The Four-Story Mistake (Melendy Quartet) Reviews

UPDATE TIME: 2018-01-26 
Review Score: 4 out of 5 star From 39 user ratings

"The Four-Story Mistake by Elizabeth Enright was published in 1941 by Farrar & Rinehart. This is the second book of the Melendy family adventures. In this book, they move from New York City to the county to live in a house called the Four-Story Mistake. The house was built for a rich man with a large family. He was less rich by the time the architect finished the house – with only three stories. The fourth story is a little cupola on the top in an effort to give the house more height.
The children are a little apprehensive about moving to the country. But, they adjust quickly to the large, open spaces and the eccentric house. Throughout the book, there is the flavor of World War II. Oliver discovered the cellar and kept it a secret for a very long time considering that he is only seven years old. The children build a tree house high up in a tree. Rush gets stranded there during a storm, but the kindly Willy, the handyman finds him before things get truly awful.
The cupola has its own secret. A room with a large picture of a beautiful girl that has been boarded up for decades. The children discover that the picture is of Clarinda, one of the daughters of the rich man. She ran off to be a ballet dancer. Her father was so upset with her that he boarded up her room with the picture.
Throughout the book, there is the flavor of World War II. The children put on a show and collect enough money to buy a whole war bond and a half. Randy finds a diamond in the stream and sells it for $80 to buy a war bond and some presents for her family.
After the show, Mona is offered a job on a radio show a couple of afternoons a week and she jumps at the chance to earn some money to help the family and buy more war bonds. Rush starts teaching piano lessons after school for the same reason. The kids get along with people in the country and start to feel like they belong.
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" I've enjoyed all of her books that I've read so far. " said.

" Sweet! Looking forward to the next one! " said.

" Once again, homey, eatable, delicious, lovely. The Melendys sure know how to enjoy life, don't they? " said.

"These children adapt to change and call for work and sacrifice very well. Along the way, they use their talents and creativity, as well as admire the same in others. They aren’t pictured as perfect, but the reader enthusiastically enjoys spending time with them.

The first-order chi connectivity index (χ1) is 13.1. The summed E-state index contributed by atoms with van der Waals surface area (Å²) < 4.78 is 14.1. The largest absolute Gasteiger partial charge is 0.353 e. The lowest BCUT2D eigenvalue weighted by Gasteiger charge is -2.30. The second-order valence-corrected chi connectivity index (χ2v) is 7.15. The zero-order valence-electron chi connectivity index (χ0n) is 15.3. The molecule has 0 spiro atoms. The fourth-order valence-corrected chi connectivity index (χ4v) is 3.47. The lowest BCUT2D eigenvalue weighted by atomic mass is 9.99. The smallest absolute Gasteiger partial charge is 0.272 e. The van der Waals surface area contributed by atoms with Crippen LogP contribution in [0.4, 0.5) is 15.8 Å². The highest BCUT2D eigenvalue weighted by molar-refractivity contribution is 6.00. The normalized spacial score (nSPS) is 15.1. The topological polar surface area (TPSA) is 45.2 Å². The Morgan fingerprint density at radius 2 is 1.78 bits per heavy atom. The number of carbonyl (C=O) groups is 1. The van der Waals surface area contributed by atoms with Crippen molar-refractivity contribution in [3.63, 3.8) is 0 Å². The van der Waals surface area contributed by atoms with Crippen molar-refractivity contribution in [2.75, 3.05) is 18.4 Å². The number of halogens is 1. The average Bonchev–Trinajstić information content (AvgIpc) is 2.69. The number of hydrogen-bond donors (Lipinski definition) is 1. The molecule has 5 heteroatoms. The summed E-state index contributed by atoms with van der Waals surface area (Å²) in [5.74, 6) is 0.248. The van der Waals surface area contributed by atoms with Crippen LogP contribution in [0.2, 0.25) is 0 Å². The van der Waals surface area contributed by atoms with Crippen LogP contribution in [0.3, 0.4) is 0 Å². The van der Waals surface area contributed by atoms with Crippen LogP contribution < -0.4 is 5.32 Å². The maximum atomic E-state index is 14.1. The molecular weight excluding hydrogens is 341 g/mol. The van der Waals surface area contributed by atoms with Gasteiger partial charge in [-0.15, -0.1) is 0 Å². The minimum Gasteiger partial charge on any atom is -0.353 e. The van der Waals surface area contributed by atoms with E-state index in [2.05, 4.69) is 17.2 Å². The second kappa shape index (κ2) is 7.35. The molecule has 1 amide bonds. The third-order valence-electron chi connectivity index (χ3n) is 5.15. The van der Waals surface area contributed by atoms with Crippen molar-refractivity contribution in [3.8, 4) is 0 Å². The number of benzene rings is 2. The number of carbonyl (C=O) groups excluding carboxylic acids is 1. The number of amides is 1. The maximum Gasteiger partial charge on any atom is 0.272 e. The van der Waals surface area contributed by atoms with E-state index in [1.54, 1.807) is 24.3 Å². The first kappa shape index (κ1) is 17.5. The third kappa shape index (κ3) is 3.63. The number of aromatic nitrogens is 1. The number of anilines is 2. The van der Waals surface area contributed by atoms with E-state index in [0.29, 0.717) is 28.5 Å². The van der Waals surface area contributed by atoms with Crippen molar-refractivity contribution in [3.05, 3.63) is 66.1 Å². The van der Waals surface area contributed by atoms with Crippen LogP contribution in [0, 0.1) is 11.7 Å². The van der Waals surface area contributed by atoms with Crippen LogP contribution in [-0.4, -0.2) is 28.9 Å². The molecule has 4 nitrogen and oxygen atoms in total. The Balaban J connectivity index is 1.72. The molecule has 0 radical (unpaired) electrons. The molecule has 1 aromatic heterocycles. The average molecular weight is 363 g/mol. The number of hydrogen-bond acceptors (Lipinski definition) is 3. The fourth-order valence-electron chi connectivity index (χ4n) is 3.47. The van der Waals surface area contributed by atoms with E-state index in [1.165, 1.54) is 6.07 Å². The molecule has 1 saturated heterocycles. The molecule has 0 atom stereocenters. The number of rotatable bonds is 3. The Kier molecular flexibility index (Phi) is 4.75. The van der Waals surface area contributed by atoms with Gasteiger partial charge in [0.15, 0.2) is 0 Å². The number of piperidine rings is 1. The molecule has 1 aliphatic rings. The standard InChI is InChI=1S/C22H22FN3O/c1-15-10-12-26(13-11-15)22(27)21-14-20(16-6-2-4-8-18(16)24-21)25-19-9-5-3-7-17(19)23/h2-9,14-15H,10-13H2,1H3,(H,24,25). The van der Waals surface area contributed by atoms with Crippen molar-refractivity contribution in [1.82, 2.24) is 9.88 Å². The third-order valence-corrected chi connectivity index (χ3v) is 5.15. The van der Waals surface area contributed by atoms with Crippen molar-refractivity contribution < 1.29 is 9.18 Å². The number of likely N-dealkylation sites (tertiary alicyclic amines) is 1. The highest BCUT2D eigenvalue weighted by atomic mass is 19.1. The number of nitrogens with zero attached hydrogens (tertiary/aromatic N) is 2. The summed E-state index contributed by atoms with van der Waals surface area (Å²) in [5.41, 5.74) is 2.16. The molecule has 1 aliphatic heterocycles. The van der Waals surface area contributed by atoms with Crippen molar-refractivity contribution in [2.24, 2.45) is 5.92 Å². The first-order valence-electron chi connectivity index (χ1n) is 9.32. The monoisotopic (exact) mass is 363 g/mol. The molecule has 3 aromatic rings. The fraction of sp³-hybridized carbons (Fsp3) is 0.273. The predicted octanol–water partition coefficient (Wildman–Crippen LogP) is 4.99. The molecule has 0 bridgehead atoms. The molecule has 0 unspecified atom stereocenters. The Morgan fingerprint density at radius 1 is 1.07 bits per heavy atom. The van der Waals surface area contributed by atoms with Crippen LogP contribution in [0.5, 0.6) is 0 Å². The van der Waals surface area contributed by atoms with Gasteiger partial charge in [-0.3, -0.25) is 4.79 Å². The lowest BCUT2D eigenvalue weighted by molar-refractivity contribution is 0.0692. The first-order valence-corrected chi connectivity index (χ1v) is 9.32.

A move from their home at the outskirts of the city to a three-story (it was meant to be four-stories) older home in the country begins this tale. Their friend from the previous book, Mrs. Oliphant, appears to cheer and help them as they adjust. They experience the four seasons more closely by getting out in nature and exploring the woods, brooks, and farm country surrounding them. They also explore their home more closely than the adults, and discover a hidden room on the third floor, a room with history!
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"The funny thing is, the first thought I had when I started listening to this (audiobook) was, "This sounds boring, is there going to be any exciting story line to it?"

And then I just kept listening, and the story wound up taking me RIGHT back into my childhood, right back into that state of being a child that we lose in adulthood. Its that state of being that I usually only vaguely but very longingly remember. Its that state of being I am always trying to get back to.

And THIS STORY unlocked that for me, that clear memory and feeling of what it is to truly be PRESENT. And I see now that the gift of presence cannot come without boredom, for boredom is the sign that the mind is not leading the state of being at the moment. Boredom is IMPORTANT for children. Its important for all of us. We have come to fear it and are intolerant of it it in our modern world of endless distractions.

This story felt like it was the story of my childhood. I remember the adventure and privilege I felt growing up in an old historic house, with unusual and unique architecture, covered over doors, hidden antiques waiting to be discovered, and the likes. I remember the sheer pleasure in playing and exploring outside, in the barn, in the meadows, in the woods. I remember the delight in the SIMPLICITY of being alive, of being fully present. I can feel so keenly the safety and security and love of a father who cares deeply for his offspring and allows them independence.

I am very glad I listened to the audio version because the reader gave life to the story that I may not have been able to give if I were reading it on my own. I have been so far from the state of presence I had as a child that I think I would have read it in my head all wrong. I think I would have continued believing that "I must have exciting and dramatic story lines at all times!" and I would have missed out on this wonderful story.

This story opened and warmed my heart by reconnecting me with my child-self.

I am looking forward to reading more of the stories about the Melendy family, and enjoying other works by this author, who is now on my list of favorites. She is truly gifted in her story-telling and writing ability.
" said.

" Think of the things you enjoyed as a child, or the things you wished you could do. The Melendy children, among the four of them, probably did those things, or had those same wishes. " said.

" This series set in the 1940's captures so well the magic of childhood in the glorious days before the invention of the screen. In this book, the Melendy family moves to the idyllic countryside in a home that has an unfolding story of its own. Adventures abound for the four Melendy children with the influence of those clever twin sisters, Curiosity and Imagination. " said.

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